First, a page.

The concordance of the multidisciplinary criteria reviewed here leads me to conclude that the Jacobean Tradition contains a valuable background of verisimilitude that should not be denied. If the various opposing hypotheses have failed to explain the origin of the Jacobean cult, if there is no evidence or alibi that deny or contradict the Tradition of the preaching of Santiago in Spain and the transfer and discovery of its remains in Galicia, and on the contrary, there are indications, testimonies, documents and findings that converge in its viability, and the historical context and the archaeological contributions makes it compatible and possible, there is at least to admit its verisimilitude, while its dismissal from critical apriorism is Unjustified: nothing and nobody has given up to this day a satisfactory explanation of the phenomenon of Compostela, which is not the very core of the Tradition itself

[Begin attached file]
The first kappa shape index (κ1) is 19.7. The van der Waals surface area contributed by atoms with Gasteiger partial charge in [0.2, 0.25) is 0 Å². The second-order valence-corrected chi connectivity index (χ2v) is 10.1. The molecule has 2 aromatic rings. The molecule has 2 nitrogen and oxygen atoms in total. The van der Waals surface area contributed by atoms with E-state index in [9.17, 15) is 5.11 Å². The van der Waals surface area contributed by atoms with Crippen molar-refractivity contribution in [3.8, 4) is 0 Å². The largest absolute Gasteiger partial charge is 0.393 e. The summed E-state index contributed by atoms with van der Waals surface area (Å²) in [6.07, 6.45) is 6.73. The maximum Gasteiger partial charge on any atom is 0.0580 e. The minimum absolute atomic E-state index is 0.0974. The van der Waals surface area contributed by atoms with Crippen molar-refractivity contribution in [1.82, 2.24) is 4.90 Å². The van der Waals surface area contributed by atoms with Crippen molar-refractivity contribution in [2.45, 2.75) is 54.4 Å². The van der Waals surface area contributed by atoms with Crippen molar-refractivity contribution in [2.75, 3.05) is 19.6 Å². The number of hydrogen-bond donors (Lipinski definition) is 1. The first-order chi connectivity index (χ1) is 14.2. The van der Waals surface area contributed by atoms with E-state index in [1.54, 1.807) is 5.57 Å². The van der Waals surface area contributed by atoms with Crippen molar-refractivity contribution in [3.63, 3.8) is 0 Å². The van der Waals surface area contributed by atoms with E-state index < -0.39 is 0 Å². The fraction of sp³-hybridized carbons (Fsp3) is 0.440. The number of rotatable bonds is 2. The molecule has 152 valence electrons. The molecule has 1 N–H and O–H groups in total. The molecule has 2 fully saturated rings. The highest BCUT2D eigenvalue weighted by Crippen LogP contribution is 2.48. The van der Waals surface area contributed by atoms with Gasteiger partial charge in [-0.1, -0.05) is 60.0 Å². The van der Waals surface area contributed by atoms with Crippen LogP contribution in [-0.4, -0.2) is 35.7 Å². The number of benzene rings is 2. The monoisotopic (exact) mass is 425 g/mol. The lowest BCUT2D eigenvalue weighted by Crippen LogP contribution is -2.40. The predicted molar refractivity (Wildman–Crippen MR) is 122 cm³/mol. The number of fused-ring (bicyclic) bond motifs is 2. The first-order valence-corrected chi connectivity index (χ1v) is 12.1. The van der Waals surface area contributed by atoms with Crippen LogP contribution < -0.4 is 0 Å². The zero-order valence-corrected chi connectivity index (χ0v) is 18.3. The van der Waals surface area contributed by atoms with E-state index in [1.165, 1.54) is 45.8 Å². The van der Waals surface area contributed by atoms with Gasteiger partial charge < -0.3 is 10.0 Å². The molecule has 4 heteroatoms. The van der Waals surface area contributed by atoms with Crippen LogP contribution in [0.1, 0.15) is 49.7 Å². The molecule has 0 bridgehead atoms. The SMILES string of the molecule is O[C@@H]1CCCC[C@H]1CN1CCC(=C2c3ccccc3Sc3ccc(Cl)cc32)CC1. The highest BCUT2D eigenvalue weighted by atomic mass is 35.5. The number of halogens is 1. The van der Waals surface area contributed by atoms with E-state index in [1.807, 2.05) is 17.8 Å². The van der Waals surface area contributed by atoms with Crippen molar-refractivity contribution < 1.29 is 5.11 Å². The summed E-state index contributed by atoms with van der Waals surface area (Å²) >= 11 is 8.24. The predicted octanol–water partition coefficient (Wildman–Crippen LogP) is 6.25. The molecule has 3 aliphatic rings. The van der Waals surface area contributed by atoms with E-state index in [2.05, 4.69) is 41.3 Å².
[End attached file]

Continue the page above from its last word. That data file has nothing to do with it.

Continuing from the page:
There is no doubt that what is venerated in Compostela is the figure of one of the great apostles of Christ, as an example of commitment and renunciation to the point of giving his life for his faith. And it is faith that legitimizes the Jacobean cult, not the certainty or doubt about the presence of its relics. But it is proposed too often, perhaps as an impartial and elegant departure, that the subject of the relics is secondary. The Jacobean question does not seek to establish priorities as being primary or secondary, but rather studies it as an integral concept. In my initial approach, I said that the Camino de Santiago is a route of pilgrimage and ideological and cultural content, and both, course and content, should be taken care of, as they define their geographical, historical and cultural identity. Way and Tradition are necessary facets as two sides of the same coin. To forget the Tradition would be to forget one half of the Way.
The Jacobean culture born of the Tradition of the Apostle Santiago, is an ideal space for personal experience, both from worship and faith, and from the pragmatic experience of the Way, where the sacred and the profane go hand in hand. Those who only seek in the Way a spiritual experience, or only live it as a personal challenge, will never fully understand and enjoy what Compostela and his Way is.